Ready. Set. Save!

How to Help Your Kids Set and Achieve Smart Savings Goals
By Rachel Galvez

Learning to save money is one of the most important financial lessons kids can learn. And while it’s never too late to build good saving habits, starting young makes a difference. Researchers at Cambridge University discovered the money habits that guide financial decisions in adulthood begin forming by age seven.

Often, the first thing children learn about money is how to spend it. From a young age, they see parents exchange money for groceries, gas, and treats. That’s why experts say it’s essential to start talking to your kids about money around age 3 – and to keep the conversation going until they’re young adults. Introducing concepts such as how money is earned, budgeted, and saved helps kids make sound financial decisions.

Money doesn’t grow on trees

Take the mystery out of money by talking about how you earn it for the work you do and demonstrate how, once it’s earned, money is used to buy things the family needs. As children reach age 5 or 6, consider paying them an allowance for the completion of chores. The allowance amount can increase as the child gets older and takes on more responsibility.

Earning money comes with choices

Be open about family money decisions. Talk about budgeting and the trade-offs you make between needs, wants, and unexpected expenses. These types of discussions help kids understand money isn’t unlimited and how much things cost. As soon as kids start earning an allowance, help them map out a plan for how they’re going to use it.
Experts recommend introducing a spend, save, share approach. By dividing each week’s allowance into three buckets, kids learn to automatically save a portion of their earnings while still being able to spend some. Plus, setting some money aside to share with others gives kids the chance to see the impact their money can have.

For younger children, splitting allowance money evenly across the spend, save, share categories works well. As kids get older and take on more of their own spending, experts recommend allocating at least half of allowance amounts or paychecks from a summer job to the save and share categories. Opening a youth savings account is a good way to reinforce the importance of savings – and learn about the power of earning interest.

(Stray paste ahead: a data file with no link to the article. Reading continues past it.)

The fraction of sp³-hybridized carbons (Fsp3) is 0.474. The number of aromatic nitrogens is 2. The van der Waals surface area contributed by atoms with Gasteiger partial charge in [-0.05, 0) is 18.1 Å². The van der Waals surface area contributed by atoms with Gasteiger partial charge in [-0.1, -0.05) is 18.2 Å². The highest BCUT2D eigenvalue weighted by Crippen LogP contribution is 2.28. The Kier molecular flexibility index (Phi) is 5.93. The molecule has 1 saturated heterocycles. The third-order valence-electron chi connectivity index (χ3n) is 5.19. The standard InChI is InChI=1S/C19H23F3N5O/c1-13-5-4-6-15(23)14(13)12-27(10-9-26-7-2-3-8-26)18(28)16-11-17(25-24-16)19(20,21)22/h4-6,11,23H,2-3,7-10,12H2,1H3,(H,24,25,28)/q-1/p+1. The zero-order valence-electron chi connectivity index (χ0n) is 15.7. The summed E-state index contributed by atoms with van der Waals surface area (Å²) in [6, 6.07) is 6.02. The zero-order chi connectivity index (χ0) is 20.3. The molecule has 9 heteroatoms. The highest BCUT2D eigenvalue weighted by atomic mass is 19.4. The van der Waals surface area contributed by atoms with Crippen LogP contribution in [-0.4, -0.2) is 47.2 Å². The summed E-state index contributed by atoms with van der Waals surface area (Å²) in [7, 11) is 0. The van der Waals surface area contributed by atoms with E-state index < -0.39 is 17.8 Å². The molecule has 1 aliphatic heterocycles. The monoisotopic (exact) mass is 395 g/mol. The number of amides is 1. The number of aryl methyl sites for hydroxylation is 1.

Smart savings goals at every age

Saving is always easier when there’s a goal in mind.

The first savings goals are typically a special toy or game. The key is to make sure the goal is attainable within a few months of saving so kids experience success. When helping young children set savings goals, you may want to match their savings to help them reach the goal more quickly. Older kids should set longer-term goals, including saving for college or a car. For larger savings goals, consider setting up dedicated savings accounts to help track progress.

If your kids need extra motivation to get started, try a savings challenge to engage their competitive spirit. Check your financial institution’s programs or consider Arizona Federal’s Money Talks Savings Challenge, which helps inspire smart saving habits. When kids and teens make a deposit of $5 or more, they’re automatically entered in a giveaway drawing that could add $100, $250, or $500 from Arizona Federal to their savings balance! (One entry per month, April through June, 2022.)

Watch savings add up with spend, save, and share money jars

Saving money can feel a bit abstract for kids, especially when they rarely see parents using cash. To make the lessons more tangible, create spend, save, and share jars that kids can use to divide their allowance each week. Get out the stickers, glitter, and paint and let kids get creative decorating and labeling the jars – or buckets, boxes, or envelopes. Then, watch the savings add up.


Rachel Galvez is the Marketing Partnerships Manager at Arizona Federal Credit Union. A mom of two, Rachel is committed to empowering families with the information they need to make smart financial decisions now and set their children on the path to financial success in the future.